Good cause for amendment does not exist where a party is aware of a particular argument or counter-argument, but fails to act timely to address it. See Sherman v. Winco Fireworks, Inc., 532 F.3d 709, 717 (8th Cir. 2008) ("The district court also found that Winco admitt[ed] awareness of the... affirmative defense at least as early as May 16, 2006, ' [citation], but Winco still waited until January of 2007 to seek leave to plead the affirmative defense."); Doe ex rel. Doe v. State of Hawaii Dept. of Educ., 351 F.Supp.2d 998, 1007-08 (D. Hawai'i 2004) ("State Defendants' Motion for Judgment on the Pleadings and for Summary Judgment was originally filed on June 12, 2002-over one and a half years before Plaintiffs filed their counter-motion. Plaintiffs were fully aware of their arguments made in the counter-motion well before they agreed to the deadlines set forth in the Second Amended Scheduling Order. They did not even seek to amend the Second Scheduling Order and furthermore did not seek to amend the Third Amended Scheduling Order. The Court thus finds that Plaintiffs did not conduct the due diligence required to show good cause.").

Gamo USA cites three recent CCPA cases from this district and argues that the "existence of new legal authority from this Court reinforces the appropriateness of this motion in timing and substance." Docket No. 412 at 10. Gamo USA admits, however, that "none of the above cases represent a change in existing law." Docket No. 398 at 10. Nor does Gamo USA argue that the factual landscape has changed since it filed its first motion for summary judgment. Instead, it argues that the Court changed "the nature and scope" of Predator's CCPA claim by limiting it to the alleged copyright infringement and that, despite Gamo USA's diligence, it was unable to address this altered claim within the time frame set forth by the scheduling order. Docket No. 412 at 1. It further argues that Predator's CCPA claim cannot survive because Predator fails to establish three of the necessary elements-a deceptive trade practice, a public impact, and an injury in fact. Docket No. 412 at 6-9.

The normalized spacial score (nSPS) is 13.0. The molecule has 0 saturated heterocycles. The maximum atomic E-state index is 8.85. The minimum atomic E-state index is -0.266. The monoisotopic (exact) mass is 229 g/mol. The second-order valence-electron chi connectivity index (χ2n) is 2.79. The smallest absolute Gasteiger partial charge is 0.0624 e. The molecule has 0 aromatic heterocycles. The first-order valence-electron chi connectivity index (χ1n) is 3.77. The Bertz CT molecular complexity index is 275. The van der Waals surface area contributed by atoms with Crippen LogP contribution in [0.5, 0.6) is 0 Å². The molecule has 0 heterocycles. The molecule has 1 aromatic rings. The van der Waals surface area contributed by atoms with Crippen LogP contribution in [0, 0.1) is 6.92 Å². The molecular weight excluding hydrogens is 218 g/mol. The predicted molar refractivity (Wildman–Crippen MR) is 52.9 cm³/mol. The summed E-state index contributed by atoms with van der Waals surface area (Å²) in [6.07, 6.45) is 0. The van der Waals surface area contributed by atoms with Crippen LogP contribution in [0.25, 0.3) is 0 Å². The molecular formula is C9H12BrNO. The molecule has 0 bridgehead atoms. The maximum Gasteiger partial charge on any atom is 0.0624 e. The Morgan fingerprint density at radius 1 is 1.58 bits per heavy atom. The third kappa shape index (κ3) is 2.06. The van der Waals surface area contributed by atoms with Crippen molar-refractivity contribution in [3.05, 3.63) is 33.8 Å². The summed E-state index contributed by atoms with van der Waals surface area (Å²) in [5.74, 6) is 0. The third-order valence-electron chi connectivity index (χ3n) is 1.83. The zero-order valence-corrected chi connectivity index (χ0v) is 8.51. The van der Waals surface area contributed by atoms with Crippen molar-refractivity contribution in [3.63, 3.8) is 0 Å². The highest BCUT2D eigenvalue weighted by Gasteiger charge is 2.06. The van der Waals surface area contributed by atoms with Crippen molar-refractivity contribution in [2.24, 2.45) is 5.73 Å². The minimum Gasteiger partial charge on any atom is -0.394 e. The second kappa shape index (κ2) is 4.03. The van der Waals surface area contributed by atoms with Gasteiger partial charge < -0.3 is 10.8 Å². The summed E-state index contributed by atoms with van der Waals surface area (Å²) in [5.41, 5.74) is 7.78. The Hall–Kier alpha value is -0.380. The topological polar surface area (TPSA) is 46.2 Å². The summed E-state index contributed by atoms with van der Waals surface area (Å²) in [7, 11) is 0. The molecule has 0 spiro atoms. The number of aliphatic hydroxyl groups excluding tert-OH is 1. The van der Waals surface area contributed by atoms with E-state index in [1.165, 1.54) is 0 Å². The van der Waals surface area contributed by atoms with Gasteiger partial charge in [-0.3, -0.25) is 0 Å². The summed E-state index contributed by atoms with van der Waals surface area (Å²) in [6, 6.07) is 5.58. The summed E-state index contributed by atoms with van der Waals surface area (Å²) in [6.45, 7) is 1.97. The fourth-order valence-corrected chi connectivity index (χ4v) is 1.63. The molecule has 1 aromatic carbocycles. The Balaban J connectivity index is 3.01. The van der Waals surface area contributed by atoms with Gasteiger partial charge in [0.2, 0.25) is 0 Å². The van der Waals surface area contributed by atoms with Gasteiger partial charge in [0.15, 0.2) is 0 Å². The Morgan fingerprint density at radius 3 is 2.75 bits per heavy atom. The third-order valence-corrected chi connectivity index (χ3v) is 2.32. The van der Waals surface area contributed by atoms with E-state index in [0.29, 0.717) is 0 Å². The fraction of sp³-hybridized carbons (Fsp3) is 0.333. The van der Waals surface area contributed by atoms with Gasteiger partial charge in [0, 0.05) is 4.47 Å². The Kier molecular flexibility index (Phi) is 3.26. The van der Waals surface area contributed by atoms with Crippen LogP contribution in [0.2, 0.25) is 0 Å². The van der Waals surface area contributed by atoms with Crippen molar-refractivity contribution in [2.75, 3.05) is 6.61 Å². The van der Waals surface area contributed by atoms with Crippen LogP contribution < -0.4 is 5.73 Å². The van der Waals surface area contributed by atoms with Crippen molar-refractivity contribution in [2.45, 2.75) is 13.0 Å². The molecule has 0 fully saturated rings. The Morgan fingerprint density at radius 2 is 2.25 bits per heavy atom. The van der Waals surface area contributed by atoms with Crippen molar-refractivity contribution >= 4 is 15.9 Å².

Gamo USA does not, however, explain why it was unable to advance the above arguments in its initial motion for summary judgment, since none of these arguments turns on new factual discoveries or developments in the law. On the contrary, all of these arguments were available in March 2011. Indeed, Gamo USA recognized at the time that Predator was basing its CCPA claim in part on its copyright infringement allegations. See Docket No. 182 at 29. Instead of diligently pursuing its current line of attack, Gamo USA chose to "rel[y] on its arguments supporting summary judgment on the trade dress and copyright claims." Docket No. 289 at 17. Accordingly, the Court denied summary judgment on the CCPA claim insofar as it was premised on the alleged copyright infringement. See id. In other words, Predator's CCPA claim, as it exists now, is merely a subset of its initial claim-the Court's March 26, 2012 ruling did not introduce any new issues that Gamo USA has been denied an opportunity to brief. Since the arguments Gamo USA advances in the instant motion were available prior to its first motion for summary judgment, Gamo USA has not established "good cause" for granting leave to file an additional motion for summary judgment on Predator's CCPA claim. See Sherman, 532 F.3d at 717. Permitting such a filing would amount to granting Gamo USA a disfavored "second bite at the apple." See Pippin v. Burlington Res. Oil & Gas Co., 440 F.3d 1186, 1199 (10th Cir. 2006). Wherefore, it is

ORDERED that GAMO's Motion for Leave to File Summary Judgment on Predator's Third Claim (CCPA) [Docket No. 398] filed by defendant Gamo Outdoor USA, Inc. is DENIED.